In the first 10 or 15 minutes of the killer whale documentary Blackfish, there's one basic, extremely worthy conclusion we'll draw: Humans should not keep orcas in captivity. Let's say it again: Humans should not keep these intelligent and social creatures, which can live 70 or 80 years and reach 8 or 9 tons, in the equivalent of a bathtub for their adult lives.
Some more things we shouldn't do: We shouldn't steal orca calves from their mothers in the wild, and we certainly shouldn't have humans "training" them and doing tricks with them in seedy tourist traps. If director Gabriela Cowperthwaite had ended her film with its interview with the old, conscience-stricken mariner as he recounts the terrible wailing of the orca females who've just lost their young, it would have done its duty.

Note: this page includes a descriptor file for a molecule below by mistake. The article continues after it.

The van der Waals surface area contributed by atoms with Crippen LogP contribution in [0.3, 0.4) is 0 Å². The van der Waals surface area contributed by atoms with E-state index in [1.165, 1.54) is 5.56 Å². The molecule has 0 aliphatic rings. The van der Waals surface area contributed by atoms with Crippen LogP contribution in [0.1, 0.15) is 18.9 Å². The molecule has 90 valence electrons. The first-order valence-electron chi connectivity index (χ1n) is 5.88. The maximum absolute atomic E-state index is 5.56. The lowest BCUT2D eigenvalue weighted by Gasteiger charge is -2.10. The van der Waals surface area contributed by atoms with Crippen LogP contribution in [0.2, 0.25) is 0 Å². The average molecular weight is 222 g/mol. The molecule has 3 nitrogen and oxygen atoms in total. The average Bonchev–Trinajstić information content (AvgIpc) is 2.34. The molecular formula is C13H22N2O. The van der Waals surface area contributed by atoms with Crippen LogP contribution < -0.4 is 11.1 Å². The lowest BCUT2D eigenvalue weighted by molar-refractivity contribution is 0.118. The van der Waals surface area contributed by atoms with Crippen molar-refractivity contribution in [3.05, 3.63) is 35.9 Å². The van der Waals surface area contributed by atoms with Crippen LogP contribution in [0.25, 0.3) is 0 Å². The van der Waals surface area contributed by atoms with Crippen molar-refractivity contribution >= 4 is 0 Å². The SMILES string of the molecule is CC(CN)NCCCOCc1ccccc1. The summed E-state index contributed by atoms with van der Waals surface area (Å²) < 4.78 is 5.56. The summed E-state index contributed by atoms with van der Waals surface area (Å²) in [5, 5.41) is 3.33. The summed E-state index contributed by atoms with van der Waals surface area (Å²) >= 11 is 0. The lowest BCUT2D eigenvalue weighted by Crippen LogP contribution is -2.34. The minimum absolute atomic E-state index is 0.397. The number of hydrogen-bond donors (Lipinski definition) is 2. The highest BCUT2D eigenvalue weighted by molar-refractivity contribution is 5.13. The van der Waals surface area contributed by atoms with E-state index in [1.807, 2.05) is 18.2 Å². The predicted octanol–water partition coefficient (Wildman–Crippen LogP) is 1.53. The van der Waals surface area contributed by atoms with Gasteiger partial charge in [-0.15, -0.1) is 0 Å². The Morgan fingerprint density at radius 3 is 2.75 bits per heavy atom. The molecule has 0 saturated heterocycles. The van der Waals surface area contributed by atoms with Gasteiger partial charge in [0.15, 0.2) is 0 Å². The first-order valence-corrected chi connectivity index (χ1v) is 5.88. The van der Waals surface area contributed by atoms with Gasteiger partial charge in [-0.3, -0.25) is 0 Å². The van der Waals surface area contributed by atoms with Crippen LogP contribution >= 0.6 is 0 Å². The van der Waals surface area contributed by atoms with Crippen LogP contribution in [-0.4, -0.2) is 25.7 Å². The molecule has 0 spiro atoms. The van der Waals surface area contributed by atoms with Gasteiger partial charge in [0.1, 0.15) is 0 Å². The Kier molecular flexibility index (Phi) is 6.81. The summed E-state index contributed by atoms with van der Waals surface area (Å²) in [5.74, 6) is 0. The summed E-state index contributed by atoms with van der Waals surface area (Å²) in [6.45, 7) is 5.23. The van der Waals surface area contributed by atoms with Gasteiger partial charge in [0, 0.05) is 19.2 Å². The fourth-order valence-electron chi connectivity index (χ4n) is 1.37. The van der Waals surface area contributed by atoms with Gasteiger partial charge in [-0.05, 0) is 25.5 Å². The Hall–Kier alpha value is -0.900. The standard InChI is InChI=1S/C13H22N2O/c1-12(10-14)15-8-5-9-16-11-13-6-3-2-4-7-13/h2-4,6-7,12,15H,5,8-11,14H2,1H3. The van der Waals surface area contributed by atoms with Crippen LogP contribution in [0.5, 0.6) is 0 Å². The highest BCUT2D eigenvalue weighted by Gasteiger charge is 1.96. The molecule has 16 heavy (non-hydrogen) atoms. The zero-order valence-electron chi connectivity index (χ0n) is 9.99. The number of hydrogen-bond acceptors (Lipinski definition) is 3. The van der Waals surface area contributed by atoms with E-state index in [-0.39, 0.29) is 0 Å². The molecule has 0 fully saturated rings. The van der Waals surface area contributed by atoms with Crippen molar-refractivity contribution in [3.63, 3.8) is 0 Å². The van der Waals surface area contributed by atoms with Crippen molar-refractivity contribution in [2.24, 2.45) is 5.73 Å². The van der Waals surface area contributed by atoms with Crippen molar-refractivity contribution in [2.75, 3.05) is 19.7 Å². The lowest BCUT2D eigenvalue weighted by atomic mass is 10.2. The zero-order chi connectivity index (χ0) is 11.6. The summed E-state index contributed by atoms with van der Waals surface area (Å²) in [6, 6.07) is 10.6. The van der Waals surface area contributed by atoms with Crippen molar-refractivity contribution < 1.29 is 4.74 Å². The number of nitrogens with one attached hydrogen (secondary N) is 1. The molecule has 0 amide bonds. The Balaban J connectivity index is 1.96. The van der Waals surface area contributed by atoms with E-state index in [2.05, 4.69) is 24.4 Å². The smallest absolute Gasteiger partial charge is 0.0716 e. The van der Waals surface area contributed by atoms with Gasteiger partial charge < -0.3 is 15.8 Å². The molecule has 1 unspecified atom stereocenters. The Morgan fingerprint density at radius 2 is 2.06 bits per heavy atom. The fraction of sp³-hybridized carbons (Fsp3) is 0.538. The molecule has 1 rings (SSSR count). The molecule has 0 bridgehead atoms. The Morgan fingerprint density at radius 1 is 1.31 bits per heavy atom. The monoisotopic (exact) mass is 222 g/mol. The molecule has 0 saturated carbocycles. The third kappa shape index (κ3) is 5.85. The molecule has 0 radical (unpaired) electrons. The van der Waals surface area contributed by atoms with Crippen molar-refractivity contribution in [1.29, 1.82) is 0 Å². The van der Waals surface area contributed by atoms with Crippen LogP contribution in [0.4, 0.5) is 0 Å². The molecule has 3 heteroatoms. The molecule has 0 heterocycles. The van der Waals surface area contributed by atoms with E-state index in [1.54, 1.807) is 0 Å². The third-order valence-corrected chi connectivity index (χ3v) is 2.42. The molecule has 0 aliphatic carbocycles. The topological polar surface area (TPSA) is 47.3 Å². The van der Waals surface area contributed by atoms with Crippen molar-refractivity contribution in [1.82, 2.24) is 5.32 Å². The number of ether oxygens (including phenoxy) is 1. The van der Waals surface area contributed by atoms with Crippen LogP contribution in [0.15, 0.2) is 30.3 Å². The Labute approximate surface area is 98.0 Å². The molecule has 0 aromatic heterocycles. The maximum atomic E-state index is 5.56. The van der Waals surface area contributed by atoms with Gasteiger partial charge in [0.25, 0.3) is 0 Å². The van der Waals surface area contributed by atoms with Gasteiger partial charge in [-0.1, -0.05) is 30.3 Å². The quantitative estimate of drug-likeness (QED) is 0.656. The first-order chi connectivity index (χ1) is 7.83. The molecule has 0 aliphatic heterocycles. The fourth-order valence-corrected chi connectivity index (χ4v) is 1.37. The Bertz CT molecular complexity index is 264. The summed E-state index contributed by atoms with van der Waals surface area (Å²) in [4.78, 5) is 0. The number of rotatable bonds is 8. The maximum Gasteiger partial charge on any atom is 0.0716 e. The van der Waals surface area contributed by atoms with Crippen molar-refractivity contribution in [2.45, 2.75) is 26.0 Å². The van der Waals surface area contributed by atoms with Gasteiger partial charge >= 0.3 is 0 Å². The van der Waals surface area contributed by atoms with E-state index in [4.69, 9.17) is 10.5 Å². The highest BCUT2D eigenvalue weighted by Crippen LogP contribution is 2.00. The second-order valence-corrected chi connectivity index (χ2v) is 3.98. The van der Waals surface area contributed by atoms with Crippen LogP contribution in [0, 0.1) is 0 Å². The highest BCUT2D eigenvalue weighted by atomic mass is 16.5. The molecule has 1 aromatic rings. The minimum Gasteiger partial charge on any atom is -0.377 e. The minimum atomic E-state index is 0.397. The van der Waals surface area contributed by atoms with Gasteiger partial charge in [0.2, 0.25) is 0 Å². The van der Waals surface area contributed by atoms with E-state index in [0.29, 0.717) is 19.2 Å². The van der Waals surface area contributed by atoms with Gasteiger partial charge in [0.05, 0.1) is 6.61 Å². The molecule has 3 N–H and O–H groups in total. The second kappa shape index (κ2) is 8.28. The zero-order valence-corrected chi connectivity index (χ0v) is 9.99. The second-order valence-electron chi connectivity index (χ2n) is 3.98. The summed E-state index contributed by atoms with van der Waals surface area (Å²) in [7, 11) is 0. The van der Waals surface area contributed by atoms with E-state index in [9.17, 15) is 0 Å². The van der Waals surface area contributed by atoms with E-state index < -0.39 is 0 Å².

But instead of continuing its inquiry into existential questions about humans and the non-humans we dominate, Blackfish turns out to be a rather conventional 60 Minutes-style exposé. Its focus narrows to an examination of SeaWorld's workplace safety record. In an OSHA lawsuit arising from the 2010 death of trainer Dawn Brancheau at SeaWorld Orlando, the plaintiffs alleged that the park's operators knowingly exposed its trainers to dangerous whales—particularly one known as Tilikum.
Trainer after trainer testifies for the camera, and there's video footage of whale attacks drawn from the legal discovery. Cowperthwaite also located two witnesses to an earlier fatal attack made by Tilikum, in an incident that was officially recorded as an accident. Officials from SeaWorld declined to speak for the cameras, so Blackfish becomes a one-sided, rather academic film in which people argue that a fundamentally immoral practice was not done properly. (In other words, it's as if lawyers are arguing that American plantation owners weren't giving their slaves enough water breaks.)
The safety of marine park employees may not be a trivial matter, but the film's focus on this issue means that it largely elides discussion of our fundamental relationship with the beasts of the global wild.
This article appeared in print with the headline "Blowholes."